During the development of Binding Theory in the 1980s, picture NP reflexives (1) have been considered as highly problematic since they resist a treatment in terms of Principle A and thus preclude a simple theory of reflexive distribution.
(1) John_i told Mary_j that pictures of themselves_i+j were on sale.
With the advent of an argument structure based theory of reflexive binding in Pollard and Sag (1992, 1994) -- and the quite similar theory of Reinhart and Reuland (1993) -- a rather different picture emerged: Picture NP reflexives were now considered as non-anaphoric and hence fall outside the scope of Principle A. Consequently, they were terms as exempt reflexives.
Although this theory works nicely for English, a comparative survey reveals that not all picture NP reflexives follow this pattern: In many languages, picture NP reflexives have to be considered as anaphoric. Moreover, it remains somewhat unclear under which circumstances binding theory turns a reflexive into an exempt one.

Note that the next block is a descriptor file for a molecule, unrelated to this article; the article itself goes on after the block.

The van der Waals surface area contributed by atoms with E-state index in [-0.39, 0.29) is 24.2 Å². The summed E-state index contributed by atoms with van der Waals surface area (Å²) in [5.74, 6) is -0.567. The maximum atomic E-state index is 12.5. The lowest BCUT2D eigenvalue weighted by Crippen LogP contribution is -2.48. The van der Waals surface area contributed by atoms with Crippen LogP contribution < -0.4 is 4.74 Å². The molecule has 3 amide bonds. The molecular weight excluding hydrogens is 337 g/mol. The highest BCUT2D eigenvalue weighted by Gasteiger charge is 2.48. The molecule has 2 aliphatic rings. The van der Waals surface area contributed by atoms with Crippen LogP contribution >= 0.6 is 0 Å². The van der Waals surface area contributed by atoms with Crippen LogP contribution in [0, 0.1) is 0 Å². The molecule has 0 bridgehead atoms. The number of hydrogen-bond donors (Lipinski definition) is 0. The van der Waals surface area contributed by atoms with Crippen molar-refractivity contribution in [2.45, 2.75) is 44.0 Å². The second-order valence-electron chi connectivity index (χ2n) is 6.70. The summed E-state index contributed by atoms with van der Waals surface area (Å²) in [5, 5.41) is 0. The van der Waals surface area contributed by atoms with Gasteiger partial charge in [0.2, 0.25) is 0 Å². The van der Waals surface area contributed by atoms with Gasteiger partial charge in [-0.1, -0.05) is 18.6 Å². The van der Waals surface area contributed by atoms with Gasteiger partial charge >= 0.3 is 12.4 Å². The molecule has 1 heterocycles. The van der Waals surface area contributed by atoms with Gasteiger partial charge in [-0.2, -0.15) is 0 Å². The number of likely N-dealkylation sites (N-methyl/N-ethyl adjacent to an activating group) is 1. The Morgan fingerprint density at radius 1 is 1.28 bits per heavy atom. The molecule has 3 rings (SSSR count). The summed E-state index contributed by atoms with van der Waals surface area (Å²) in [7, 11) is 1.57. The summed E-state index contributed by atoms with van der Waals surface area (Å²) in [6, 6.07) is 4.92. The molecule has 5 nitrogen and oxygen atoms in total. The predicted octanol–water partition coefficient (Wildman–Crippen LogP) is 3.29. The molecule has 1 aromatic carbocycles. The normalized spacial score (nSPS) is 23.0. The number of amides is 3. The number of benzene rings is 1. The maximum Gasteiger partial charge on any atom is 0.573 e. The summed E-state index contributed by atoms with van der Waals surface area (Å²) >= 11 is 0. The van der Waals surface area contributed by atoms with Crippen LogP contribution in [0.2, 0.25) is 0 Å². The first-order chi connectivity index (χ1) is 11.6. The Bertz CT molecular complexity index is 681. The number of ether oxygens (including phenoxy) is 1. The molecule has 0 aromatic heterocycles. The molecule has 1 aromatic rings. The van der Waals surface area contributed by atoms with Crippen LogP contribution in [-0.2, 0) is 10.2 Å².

My talk focusses on a prominent subclass of picture NP reflexives, viz. picture NP reflexives in the subject of so-called object-experiencer psych verbs (2).
(2) These nude pictures of himself_i annoyed John_i.
Considering data from a variety of languages, I will entertain the followingassumptions:
1) Picture NP reflexives are not per se exempt, but may become exempt if Principle A in a language receives a particular, conditional formulation.
2) Reflexives in the subject of object-experiencer psych verbs will only emerge if a language allows exempt reflexives, i.e. there is no 'inverse binding' in cases like (2).
I will illustrate the claim by considering data from German, English, Italian, Korean, and Portuguese. The theory developed is a generalization of the theory of reflexive binding proposed for English in Pollard and Sag (1992, 1994), which allows the determination of individual, language-specific principles A by fixing a small class of parameters which constrain reflexive binding on argument structure.